Tuesday, November 30, 2010

Lessons of the patriarch

Older men, on the other hand, often serve as a reminder of what we are left with when we choose patriarchy instead of working towards a solidarity with women. Just to look at them is to break my heart. I usually get a good dose of this around the holidays.

One of the elder patriarchs in my extended family could be a very impressive person, all the more so in the twilight of his life. Why don't men understand that they will grow old, get sick, and die? This bastard hasn't lifted a finger in preparation. But his advancing years won't accommodate him like his partner always has. Now he feels cheated, having done everything he was "supposed" to do as a man; namely, to assert himself as such, and reap the benefits thereof!

I'm desperate for any male mentor who speaks from the advantage of a life lived in close proximity to death. What do I need to be doing now, while I can still choose? But most of these older men are stuck as if they still want to be boys. They can't even acknowledge where they are, except to complain.

It saddens me to say that many male elders exist for me as brilliant examples of what I must avoid at all costs! Of course, this is helpful in its own way; tragedies often are. Where some men bicker with others over petty, prideful things, I will have to practice simple humility. Where they are self-consumed, I'll have to be outwardly-engaged. And where they are estranged from their partners and loved ones, to say nothing of women in general, I know that I will want closeness.


greg said...

So what is your point? That as we men go older, we should embrace our feminine side? Consult with females more? I'm trying to understand what you are advocating. Thanks for your time.

JRB said...

Thanks, Greg.

Whatever its promises, in the end, patriarchy has reserved a place for working class men at a table for one.

Rich men can buy company, but what the working class man has to offer others is only what he has invested in the development of himself.

My observation is that patriarchy extends its benefits for a time on the condition that we don't develop authentically, but rather in the way that we are "supposed" to as "men" -- i.e. as patriarchy instructs.

What I am advocating is that we resist this tendency and the short-term incentives it provides, in favor of the difficult work of becoming who we are in our relationships with others.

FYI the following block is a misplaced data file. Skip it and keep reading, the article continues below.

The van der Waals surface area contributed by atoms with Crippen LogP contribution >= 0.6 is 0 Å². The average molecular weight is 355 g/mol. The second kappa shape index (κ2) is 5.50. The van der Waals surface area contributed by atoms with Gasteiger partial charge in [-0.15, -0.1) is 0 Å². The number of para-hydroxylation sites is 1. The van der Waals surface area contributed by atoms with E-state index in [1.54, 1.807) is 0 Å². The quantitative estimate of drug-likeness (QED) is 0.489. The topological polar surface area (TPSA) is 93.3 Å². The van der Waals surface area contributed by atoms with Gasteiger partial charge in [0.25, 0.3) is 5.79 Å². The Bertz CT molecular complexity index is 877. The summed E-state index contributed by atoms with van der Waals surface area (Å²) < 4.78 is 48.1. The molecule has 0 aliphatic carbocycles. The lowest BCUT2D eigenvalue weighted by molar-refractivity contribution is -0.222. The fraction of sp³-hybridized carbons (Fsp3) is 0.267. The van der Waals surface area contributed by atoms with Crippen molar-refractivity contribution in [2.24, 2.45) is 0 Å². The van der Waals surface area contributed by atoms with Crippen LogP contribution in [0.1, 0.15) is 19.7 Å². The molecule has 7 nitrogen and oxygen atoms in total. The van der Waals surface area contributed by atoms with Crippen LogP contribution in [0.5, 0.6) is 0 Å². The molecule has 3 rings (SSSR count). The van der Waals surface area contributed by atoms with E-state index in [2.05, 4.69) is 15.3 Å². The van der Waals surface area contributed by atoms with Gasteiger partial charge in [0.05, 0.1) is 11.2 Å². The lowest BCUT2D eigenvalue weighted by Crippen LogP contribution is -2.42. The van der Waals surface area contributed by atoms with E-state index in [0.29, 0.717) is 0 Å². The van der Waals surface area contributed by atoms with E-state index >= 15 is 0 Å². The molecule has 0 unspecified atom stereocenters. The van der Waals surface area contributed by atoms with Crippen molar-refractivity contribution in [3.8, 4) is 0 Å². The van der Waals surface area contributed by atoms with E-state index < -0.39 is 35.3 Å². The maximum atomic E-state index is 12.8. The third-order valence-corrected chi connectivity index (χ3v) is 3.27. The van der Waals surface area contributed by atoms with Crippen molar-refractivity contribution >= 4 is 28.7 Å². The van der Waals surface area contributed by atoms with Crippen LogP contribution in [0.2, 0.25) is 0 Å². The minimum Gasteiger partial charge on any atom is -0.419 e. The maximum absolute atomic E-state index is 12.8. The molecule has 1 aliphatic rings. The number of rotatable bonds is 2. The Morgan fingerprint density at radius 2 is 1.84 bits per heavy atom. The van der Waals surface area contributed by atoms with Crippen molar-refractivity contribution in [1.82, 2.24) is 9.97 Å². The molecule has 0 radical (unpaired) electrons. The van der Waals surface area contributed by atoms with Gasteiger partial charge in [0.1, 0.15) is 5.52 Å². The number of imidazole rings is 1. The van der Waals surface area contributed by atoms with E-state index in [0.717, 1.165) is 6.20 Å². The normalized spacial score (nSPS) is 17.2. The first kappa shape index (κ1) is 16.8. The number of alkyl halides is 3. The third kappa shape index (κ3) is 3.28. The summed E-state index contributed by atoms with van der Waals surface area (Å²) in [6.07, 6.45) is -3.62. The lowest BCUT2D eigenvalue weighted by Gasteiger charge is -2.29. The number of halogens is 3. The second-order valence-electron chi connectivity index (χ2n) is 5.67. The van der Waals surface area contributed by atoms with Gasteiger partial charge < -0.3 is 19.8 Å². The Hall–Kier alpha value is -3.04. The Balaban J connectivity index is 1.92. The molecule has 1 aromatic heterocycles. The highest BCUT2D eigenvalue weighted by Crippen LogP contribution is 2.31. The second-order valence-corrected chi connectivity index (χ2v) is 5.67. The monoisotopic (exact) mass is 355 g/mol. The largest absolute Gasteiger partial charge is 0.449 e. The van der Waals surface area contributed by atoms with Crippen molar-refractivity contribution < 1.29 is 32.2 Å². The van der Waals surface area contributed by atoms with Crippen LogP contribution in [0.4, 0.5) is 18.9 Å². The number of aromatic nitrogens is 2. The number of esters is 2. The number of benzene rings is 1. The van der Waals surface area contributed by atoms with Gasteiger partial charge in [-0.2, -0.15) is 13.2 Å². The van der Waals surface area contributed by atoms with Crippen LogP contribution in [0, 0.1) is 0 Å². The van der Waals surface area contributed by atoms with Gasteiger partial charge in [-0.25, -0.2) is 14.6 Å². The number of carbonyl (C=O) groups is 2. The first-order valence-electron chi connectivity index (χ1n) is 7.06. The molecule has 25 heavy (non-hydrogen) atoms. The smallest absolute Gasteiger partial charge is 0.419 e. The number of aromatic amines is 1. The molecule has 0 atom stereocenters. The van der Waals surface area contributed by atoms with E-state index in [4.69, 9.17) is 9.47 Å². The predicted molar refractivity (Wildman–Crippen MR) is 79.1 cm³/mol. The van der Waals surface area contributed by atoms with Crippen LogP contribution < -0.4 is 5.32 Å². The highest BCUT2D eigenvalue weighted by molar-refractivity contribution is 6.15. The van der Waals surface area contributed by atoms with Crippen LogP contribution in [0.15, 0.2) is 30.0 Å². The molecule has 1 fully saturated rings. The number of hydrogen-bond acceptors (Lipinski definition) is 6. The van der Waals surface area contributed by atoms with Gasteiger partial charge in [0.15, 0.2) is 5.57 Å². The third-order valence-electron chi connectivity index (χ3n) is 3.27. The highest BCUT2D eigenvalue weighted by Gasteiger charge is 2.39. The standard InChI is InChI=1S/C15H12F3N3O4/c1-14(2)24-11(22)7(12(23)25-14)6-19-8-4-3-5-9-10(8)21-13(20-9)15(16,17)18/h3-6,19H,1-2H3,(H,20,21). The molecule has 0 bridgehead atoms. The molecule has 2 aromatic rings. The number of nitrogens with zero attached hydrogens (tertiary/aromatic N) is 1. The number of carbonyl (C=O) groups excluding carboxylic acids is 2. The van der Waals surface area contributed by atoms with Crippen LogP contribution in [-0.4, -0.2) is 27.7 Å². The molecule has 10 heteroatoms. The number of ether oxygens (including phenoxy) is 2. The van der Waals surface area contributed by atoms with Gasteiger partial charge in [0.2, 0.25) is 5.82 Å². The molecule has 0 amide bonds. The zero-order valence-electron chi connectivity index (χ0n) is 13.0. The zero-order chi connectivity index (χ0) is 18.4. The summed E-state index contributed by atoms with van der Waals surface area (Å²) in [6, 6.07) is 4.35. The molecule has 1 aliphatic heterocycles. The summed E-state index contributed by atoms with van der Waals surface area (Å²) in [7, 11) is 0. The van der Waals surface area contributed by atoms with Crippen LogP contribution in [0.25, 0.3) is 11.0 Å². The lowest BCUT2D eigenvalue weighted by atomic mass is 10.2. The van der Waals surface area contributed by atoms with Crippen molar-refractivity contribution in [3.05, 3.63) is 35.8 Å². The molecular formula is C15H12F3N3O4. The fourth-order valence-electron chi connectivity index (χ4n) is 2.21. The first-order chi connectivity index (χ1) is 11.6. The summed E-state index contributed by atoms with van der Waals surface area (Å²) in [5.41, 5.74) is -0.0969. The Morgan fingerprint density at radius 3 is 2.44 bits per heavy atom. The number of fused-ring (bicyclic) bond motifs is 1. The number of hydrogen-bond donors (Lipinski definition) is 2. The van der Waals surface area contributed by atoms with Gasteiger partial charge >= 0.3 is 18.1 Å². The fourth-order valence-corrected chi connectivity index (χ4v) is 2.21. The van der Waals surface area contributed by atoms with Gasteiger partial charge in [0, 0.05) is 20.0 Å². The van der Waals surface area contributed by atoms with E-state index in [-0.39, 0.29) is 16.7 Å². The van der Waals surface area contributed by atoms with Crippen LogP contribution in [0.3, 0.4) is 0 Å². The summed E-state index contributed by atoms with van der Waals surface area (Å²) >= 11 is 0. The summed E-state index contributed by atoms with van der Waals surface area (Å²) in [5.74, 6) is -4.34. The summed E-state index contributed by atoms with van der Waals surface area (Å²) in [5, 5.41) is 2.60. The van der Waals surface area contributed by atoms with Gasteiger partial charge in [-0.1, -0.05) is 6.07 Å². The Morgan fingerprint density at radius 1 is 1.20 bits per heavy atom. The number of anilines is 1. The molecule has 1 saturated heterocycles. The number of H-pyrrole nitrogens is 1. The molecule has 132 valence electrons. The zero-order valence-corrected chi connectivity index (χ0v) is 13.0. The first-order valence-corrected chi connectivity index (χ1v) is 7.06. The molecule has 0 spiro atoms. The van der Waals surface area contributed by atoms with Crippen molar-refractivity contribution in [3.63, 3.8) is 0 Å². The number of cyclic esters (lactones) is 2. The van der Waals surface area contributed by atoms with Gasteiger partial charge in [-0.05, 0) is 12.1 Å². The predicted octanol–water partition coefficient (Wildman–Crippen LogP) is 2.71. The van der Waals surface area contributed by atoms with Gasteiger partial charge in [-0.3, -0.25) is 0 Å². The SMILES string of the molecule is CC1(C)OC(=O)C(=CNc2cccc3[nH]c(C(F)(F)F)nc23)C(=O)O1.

greg said...

Hmmm, I've never considered this. ok, I think I'm starting to understand the concept, but I can't see (right now) how this would translate into action in the real world. Can you give me a real life example of actions or behavior that exemplifies this?

JRB said...


Sometimes I ask my partner or my mom whether I can help in the preparation of a meal. In the case of my partner, this is more or less expected; in the case of my mom, not so much. In either case, the meal gets made whether I offer any assistance or not, because the individuals who initiated the project are committed to seeing it through, they generally enjoy the process, and they even take some personal pride in doing it.

And the same time, it is work on top of whatever other necessary work for the day, and I'm sure their first preference would be to have some capable help in the kitchen.

I am not in all culinary situations "capable help." Therefore, offering assistance under certain circumstances can amount to not helping very much at all, or even being a burden. If patriarchy gives me a pass on these things because "I am a man," then feminism would motivate me to develop for myself the capacity to act in a way that is genuinely useful for the people I care about, and not accept what I could otherwise "get away with" without penalty in the short-term.

The penalty is in the long-term, in the limitation placed on the relationship when one person fails to act in solidarity with another -- when one person accepts a limitation on who they could be.

I hope this is helpful.

greg said...

yes, that's very helpful. thank you.